There’s a lot that people get wrong about the job, Harrison explains. Plenty of people call him up, wanting to learn how to extract snake venom as a get-rich-quick scheme. But in reality, it’s a limited market, and the hardest part comes after the venom has been funneled into tubes and shipped out.

Harrison runs the Kentucky Reptile Zoo, where about 2,000 snakes reside, along with his wife Kristen. He proposed in 2004 while filming for the National Geographic show Snake Handlers in St. Lucia. “People think of venom and they think of death,” he says. “I think of venom and I think of life. It saves more lives than it will ever take.”

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The Sword Swallower

Dan Meyer at a Renaissance Festival swallowing two swords at once. (Photo: Kirk Hughes)

Dan Meyer at a Renaissance Festival swallowing two swords at once. (Photo: Kirk Hughes)

Swallowing a sword is one of the most uncomfortable sensations the human body can possibly experience. A 24-inch metal blade is wedging its way down your esophagus, between your lungs and nudging aside your heart.

Your body constantly wants to gag as saliva is trying to trickle down your lungs. The sword could impale your heart, killing you instantly. And because no nerve endings exist beyond your upper throat, you can’t actually feel the blade once it gets down to the bottom of your stomach. And you’ll have “sword throat” afterward from the abrasions and scrapes.

So who would actually choose to make this his or her career? For good reason, there’s only about a dozen professional sword swallowers today.

Dan Meyer, once a scrawny, soft-spoken kid who was endlessly tormented at school, is now a seven-time Guinness World Record holder and president of the Sword Swallowers Association. It took him several years and 13,000 unsuccessful attempts, but now, he can swallow swords underwater; he can swallow 21 swords at once; he can swallow a red-hot sword, heated to 1,500 degrees Fahrenheit. And he has no plans to quit.

“If you can take everything I love to do and put it into one job, this would be it,” Meyer says. “I’m living the dream.”

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The Shark Conservationist

David Shiffman, 27, poses with a lemon shark in the Everglades National Park.

David Shiffman, 28, takes ahold of a lemon shark in the Everglades National Park. The species’ name originates from its yellow coloration.

A natural reaction upon seeing a shark is run! Hide! Swim away as fast as possible!

Not so with David Shiffman. Born and bred in Pittsburgh, Pa., where the closest in proximity he came to the predators was through the glass panes of a local aquarium, Shiffman now studies sharks in the flesh in Miami. Below, the shark conservation biologist and blogger takes a deep-dive into the dangers of his job—and the dangers of shark fin soup.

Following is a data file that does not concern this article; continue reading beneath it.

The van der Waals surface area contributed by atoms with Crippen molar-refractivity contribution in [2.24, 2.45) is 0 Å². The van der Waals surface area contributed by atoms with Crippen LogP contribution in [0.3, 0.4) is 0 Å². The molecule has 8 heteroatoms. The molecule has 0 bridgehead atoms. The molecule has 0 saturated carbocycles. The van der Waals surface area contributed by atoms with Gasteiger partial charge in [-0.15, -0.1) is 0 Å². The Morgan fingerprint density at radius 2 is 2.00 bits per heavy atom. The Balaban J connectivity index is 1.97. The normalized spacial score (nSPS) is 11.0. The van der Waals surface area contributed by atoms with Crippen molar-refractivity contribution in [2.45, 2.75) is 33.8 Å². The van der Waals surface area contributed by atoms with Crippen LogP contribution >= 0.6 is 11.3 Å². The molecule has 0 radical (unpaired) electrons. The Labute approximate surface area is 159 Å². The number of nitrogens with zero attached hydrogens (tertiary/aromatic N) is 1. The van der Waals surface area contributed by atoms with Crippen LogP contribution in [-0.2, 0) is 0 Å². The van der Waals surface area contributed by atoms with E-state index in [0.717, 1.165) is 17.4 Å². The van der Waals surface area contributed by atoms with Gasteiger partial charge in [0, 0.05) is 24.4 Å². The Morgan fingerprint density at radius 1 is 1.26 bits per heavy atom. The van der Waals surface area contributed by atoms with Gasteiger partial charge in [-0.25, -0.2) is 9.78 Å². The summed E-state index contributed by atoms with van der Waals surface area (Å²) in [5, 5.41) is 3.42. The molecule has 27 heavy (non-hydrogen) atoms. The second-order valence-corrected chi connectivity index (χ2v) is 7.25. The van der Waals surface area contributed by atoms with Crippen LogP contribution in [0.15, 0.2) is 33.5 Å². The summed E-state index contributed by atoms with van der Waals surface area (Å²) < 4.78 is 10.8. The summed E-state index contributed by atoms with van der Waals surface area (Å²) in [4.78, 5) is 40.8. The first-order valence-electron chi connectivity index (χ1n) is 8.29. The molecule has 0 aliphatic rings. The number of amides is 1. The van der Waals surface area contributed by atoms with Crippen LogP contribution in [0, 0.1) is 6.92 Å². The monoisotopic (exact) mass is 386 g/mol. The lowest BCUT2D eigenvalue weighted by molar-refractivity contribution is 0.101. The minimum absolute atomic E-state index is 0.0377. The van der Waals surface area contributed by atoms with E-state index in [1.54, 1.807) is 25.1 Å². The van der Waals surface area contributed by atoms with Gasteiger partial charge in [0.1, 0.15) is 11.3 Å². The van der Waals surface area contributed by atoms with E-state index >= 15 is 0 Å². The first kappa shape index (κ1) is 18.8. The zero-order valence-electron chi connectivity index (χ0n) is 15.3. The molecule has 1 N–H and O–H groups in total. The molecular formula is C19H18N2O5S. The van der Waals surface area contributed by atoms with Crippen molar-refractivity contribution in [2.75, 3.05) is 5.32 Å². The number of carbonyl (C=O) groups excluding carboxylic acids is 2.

Age: 28
Graduated from: Duke University, biology degree with a concentration in marine science; College of Charleston, Master’s in marine biology. “Now, I’m at the University of Miami getting my Ph.D., and a student at the R.J. Dunlap Marine Conservation Program and the Abess Center for Ecosystem Science and Policy.
Based in: Miami, Fla.
Previous jobs: Counselor at a science and scuba camp in the Florida Keys; research assistant at Duke University

What first drew you to sharks? Most little boys – and girls, too – have a thing for sharks and dinosaurs. And I just never grew out of mine.

How would you sum up your job in a few sentences? I’m studying how sharks fit into the marine ecosystem and why they’re important to the ocean. I want to dedicate my entire life to being a university professor doing university-level research on this.

"I would like to dedicate my entire life to [working with sharks," Shiffman says.

“I would like to dedicate my entire life to [working with sharks],” Shiffman says. Photo: Christine Shepard

So, I’ll ask the obvious: why are sharks important? Most predators are important to keeping the ocean balanced. The decline in shark population affects the entire food chain. Sharks are one of the most endangered groups of animals in the world; scientists have observed population declines of 90% or more in some species in areas where they were once abundant.

The biggest drivers of endangerment: The demand for shark fin soup is the single largest driver for overfishing, without a doubt. Bycatching is probably the second-largest issue facing sharks—that’s when you’re trying to catch one species of fish, but you accidentally catch another near your target. Millions of sharks a year are victims of bycatching, and often die even if released back into the ocean.

Do you physically handle the sharks? Yes. Every time I’m out on the boat catching sharks, I get a thrill.  Our primary protective gear is closed-toes shoes—no flip-flops—and sunglasses and sunscreen.